Sound sleepers who held Tempur-Pedic International (TPX) shares were feeling less rosy upon awakening Wednesday. The stock was down about 42% in premarket trading to about $25.
TPX had been a momentum players' favorite back on April 18 when it peaked at an all-time high of $87.43. Those buying at the high were paying 22.4x the current 2012 estimate of $3.90 per share. That was a 49% premium vs. their average multiple of just 15x for the eight-year period of 2004-11.
In three of the previous eight years, TPX averaged nearer 12x final EPS. What drove the stock from $87 just months ago to $25? The general market pullback certainly contributed, but the biggest factors were simply regression to the mean valuation and a surprise announcement Tuesday evening that guidance was being reduced to $2.70 a share from $3.93.
When the only reason to own a stock was "because it's moving up," there was a rush for the exits by virtually all short-term players.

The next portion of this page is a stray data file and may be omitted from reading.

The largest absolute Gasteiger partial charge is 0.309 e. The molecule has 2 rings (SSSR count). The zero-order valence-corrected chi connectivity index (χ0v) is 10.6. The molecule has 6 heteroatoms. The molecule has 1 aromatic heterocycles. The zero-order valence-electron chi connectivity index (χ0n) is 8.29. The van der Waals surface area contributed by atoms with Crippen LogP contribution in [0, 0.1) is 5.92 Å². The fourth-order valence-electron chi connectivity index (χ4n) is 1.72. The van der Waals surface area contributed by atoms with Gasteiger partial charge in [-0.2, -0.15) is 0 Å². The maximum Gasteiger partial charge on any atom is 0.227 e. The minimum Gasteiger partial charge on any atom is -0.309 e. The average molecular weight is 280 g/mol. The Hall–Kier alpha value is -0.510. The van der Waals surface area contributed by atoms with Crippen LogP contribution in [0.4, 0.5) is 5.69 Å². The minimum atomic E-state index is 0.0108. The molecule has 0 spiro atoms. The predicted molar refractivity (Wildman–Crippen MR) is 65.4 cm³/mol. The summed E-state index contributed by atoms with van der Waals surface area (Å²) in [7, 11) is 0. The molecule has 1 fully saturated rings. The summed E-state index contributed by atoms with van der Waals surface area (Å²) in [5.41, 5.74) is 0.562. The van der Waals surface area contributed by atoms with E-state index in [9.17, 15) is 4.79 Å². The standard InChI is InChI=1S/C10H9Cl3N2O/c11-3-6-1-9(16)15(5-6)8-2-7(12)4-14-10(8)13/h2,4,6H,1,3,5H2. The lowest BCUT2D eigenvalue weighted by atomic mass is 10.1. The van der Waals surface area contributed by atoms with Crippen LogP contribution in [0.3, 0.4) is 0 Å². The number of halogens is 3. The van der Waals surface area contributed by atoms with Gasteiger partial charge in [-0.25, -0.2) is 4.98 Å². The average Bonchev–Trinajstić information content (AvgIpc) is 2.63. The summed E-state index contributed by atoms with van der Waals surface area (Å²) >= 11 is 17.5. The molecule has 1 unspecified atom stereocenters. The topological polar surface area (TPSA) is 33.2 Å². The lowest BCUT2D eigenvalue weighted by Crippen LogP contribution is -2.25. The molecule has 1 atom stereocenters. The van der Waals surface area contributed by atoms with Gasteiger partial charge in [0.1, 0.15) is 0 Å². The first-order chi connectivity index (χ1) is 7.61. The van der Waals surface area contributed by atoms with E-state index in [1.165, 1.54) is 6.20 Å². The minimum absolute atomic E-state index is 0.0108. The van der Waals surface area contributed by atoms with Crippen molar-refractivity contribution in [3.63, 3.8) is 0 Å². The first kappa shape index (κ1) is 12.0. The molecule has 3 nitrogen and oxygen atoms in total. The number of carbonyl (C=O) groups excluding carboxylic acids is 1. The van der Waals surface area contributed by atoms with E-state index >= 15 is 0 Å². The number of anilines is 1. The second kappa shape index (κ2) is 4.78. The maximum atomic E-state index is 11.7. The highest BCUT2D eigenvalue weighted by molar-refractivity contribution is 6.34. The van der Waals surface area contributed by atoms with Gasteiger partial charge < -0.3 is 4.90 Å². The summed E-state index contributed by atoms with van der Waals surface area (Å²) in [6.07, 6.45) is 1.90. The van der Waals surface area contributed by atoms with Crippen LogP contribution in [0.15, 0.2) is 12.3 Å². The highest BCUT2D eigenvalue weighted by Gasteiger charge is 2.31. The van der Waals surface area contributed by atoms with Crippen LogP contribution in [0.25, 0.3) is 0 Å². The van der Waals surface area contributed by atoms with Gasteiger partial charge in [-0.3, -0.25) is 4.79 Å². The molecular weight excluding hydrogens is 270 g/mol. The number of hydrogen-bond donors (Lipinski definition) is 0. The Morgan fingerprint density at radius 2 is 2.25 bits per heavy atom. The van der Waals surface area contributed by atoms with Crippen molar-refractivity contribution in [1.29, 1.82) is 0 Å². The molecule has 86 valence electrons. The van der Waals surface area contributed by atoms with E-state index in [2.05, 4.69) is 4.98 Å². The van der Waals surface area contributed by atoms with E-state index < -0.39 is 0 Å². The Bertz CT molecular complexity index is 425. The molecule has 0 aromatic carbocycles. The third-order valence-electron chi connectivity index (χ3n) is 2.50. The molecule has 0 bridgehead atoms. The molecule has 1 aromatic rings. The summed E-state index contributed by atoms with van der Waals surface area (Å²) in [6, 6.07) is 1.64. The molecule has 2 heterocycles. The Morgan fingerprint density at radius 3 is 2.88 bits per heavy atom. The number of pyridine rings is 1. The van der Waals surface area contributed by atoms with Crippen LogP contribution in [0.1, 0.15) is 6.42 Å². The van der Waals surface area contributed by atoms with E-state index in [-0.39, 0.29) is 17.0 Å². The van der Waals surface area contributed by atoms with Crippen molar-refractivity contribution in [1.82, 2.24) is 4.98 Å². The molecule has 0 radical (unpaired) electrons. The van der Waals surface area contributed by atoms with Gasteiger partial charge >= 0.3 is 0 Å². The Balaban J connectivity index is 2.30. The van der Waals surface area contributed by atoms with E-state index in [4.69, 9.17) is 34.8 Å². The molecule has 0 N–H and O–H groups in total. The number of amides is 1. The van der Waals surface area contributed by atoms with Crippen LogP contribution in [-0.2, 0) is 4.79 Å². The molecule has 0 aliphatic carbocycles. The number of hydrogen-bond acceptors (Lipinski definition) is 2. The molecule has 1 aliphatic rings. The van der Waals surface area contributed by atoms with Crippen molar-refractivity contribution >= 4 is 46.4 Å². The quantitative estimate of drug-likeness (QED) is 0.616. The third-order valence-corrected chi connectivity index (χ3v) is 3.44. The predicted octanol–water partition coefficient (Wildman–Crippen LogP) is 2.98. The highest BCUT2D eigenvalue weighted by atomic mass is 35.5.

At Wednesday morning's $26 level the shares now fetch a below-average multiple of 9.6x the already-reduced estimate. That's the best valuation since the 2008-09 lows. None of the analysts that loved, loved, loved TPX in the $80-$90 range now wants to be associated with it in the mid $20s.
This high-beta stock has a leveraged balance sheet (LT debt is 87% of capital), making it less than high quality. But speculators might want to take a look as they are still nicely profitable. TPX showed similar large declines in 2005 ($25 to $9.40) and in 2007-08 ($37.90 to $5.00). From the 2005 low it gained 303% in two years. The 2008 low went even worse through early March 2009 before rebounding more than 1672% from the 2008 bottom to this year's high.
Now that the price and valuation are low, you won't find many people recommending the shares. That was the case in 2005 and 2008 near the lows as well.